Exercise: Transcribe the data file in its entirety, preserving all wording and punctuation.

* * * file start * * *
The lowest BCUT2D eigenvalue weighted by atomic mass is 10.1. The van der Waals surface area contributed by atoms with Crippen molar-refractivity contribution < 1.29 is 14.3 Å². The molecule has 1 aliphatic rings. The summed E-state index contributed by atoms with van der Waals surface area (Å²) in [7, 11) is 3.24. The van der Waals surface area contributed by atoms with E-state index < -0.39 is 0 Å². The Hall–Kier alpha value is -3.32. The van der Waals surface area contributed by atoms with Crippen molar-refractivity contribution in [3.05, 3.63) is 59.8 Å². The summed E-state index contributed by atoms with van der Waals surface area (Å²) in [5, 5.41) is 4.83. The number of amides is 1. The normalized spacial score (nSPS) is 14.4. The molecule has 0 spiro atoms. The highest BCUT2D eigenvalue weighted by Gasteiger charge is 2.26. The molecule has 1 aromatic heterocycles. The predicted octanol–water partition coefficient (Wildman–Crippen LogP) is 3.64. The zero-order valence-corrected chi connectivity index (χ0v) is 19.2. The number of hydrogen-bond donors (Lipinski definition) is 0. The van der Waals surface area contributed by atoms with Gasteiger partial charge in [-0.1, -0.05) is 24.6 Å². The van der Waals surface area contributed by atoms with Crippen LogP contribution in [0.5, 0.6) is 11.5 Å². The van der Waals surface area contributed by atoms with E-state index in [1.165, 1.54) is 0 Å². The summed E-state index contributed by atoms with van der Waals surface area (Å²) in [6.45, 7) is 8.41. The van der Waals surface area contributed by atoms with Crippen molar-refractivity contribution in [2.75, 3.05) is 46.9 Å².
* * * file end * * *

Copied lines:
The lowest BCUT2D eigenvalue weighted by atomic mass is 10.1. The van der Waals surface area contributed by atoms with Crippen molar-refractivity contribution < 1.29 is 14.3 Å². The molecule has 1 aliphatic rings. The summed E-state index contributed by atoms with van der Waals surface area (Å²) in [7, 11) is 3.24. The van der Waals surface area contributed by atoms with E-state index < -0.39 is 0 Å². The Hall–Kier alpha value is -3.32. The van der Waals surface area contributed by atoms with Crippen molar-refractivity contribution in [3.05, 3.63) is 59.8 Å². The summed E-state index contributed by atoms with van der Waals surface area (Å²) in [5, 5.41) is 4.83. The number of amides is 1. The normalized spacial score (nSPS) is 14.4. The molecule has 0 spiro atoms. The highest BCUT2D eigenvalue weighted by Gasteiger charge is 2.26. The molecule has 1 aromatic heterocycles. The predicted octanol–water partition coefficient (Wildman–Crippen LogP) is 3.64. The zero-order valence-corrected chi connectivity index (χ0v) is 19.2. The number of hydrogen-bond donors (Lipinski definition) is 0. The van der Waals surface area contributed by atoms with Gasteiger partial charge in [-0.1, -0.05) is 24.6 Å². The van der Waals surface area contributed by atoms with Crippen LogP contribution in [0.5, 0.6) is 11.5 Å². The van der Waals surface area contributed by atoms with E-state index in [1.165, 1.54) is 0 Å². The summed E-state index contributed by atoms with van der Waals surface area (Å²) in [6.45, 7) is 8.41. The van der Waals surface area contributed by atoms with Crippen molar-refractivity contribution in [2.75, 3.05) is 46.9 Å².